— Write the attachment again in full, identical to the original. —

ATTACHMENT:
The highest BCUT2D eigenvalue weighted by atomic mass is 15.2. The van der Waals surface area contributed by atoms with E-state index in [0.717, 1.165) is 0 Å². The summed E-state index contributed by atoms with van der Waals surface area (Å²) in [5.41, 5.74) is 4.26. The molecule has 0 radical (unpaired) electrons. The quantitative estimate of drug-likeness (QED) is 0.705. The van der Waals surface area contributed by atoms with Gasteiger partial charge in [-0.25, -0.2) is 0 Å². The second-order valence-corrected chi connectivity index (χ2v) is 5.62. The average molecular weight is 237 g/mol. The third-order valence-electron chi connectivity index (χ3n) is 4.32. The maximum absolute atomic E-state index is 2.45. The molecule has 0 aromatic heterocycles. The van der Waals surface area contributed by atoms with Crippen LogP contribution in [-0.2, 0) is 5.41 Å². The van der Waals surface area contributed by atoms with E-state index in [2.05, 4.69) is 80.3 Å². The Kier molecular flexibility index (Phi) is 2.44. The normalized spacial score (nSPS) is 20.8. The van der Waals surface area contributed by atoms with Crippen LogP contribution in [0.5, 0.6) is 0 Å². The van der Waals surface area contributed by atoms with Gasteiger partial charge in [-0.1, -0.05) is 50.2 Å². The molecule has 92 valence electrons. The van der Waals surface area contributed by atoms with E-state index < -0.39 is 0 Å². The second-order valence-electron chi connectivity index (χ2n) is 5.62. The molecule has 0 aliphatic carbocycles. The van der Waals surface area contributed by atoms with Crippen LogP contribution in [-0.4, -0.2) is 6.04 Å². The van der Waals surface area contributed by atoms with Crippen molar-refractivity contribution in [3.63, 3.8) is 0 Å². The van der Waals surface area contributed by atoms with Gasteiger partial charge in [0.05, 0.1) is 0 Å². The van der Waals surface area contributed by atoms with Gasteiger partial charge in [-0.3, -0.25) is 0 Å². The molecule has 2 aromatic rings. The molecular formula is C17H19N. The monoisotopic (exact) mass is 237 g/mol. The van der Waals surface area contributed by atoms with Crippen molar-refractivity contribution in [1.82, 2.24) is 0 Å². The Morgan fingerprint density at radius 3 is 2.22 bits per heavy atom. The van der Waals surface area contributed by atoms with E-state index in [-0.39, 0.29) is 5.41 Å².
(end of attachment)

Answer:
The highest BCUT2D eigenvalue weighted by atomic mass is 15.2. The van der Waals surface area contributed by atoms with E-state index in [0.717, 1.165) is 0 Å². The summed E-state index contributed by atoms with van der Waals surface area (Å²) in [5.41, 5.74) is 4.26. The molecule has 0 radical (unpaired) electrons. The quantitative estimate of drug-likeness (QED) is 0.705. The van der Waals surface area contributed by atoms with Gasteiger partial charge in [-0.25, -0.2) is 0 Å². The second-order valence-corrected chi connectivity index (χ2v) is 5.62. The average molecular weight is 237 g/mol. The third-order valence-electron chi connectivity index (χ3n) is 4.32. The maximum absolute atomic E-state index is 2.45. The molecule has 0 aromatic heterocycles. The van der Waals surface area contributed by atoms with Crippen LogP contribution in [-0.2, 0) is 5.41 Å². The van der Waals surface area contributed by atoms with E-state index in [2.05, 4.69) is 80.3 Å². The Kier molecular flexibility index (Phi) is 2.44. The normalized spacial score (nSPS) is 20.8. The van der Waals surface area contributed by atoms with Crippen LogP contribution in [0.5, 0.6) is 0 Å². The van der Waals surface area contributed by atoms with Gasteiger partial charge in [-0.1, -0.05) is 50.2 Å². The molecule has 92 valence electrons. The van der Waals surface area contributed by atoms with E-state index < -0.39 is 0 Å². The second-order valence-electron chi connectivity index (χ2n) is 5.62. The molecule has 0 aliphatic carbocycles. The van der Waals surface area contributed by atoms with Crippen LogP contribution in [-0.4, -0.2) is 6.04 Å². The van der Waals surface area contributed by atoms with Crippen molar-refractivity contribution in [3.63, 3.8) is 0 Å². The van der Waals surface area contributed by atoms with Gasteiger partial charge in [0.05, 0.1) is 0 Å². The van der Waals surface area contributed by atoms with Gasteiger partial charge in [-0.3, -0.25) is 0 Å². The molecule has 2 aromatic rings. The molecular formula is C17H19N. The monoisotopic (exact) mass is 237 g/mol. The van der Waals surface area contributed by atoms with Crippen molar-refractivity contribution in [1.82, 2.24) is 0 Å². The Morgan fingerprint density at radius 3 is 2.22 bits per heavy atom. The van der Waals surface area contributed by atoms with E-state index in [-0.39, 0.29) is 5.41 Å².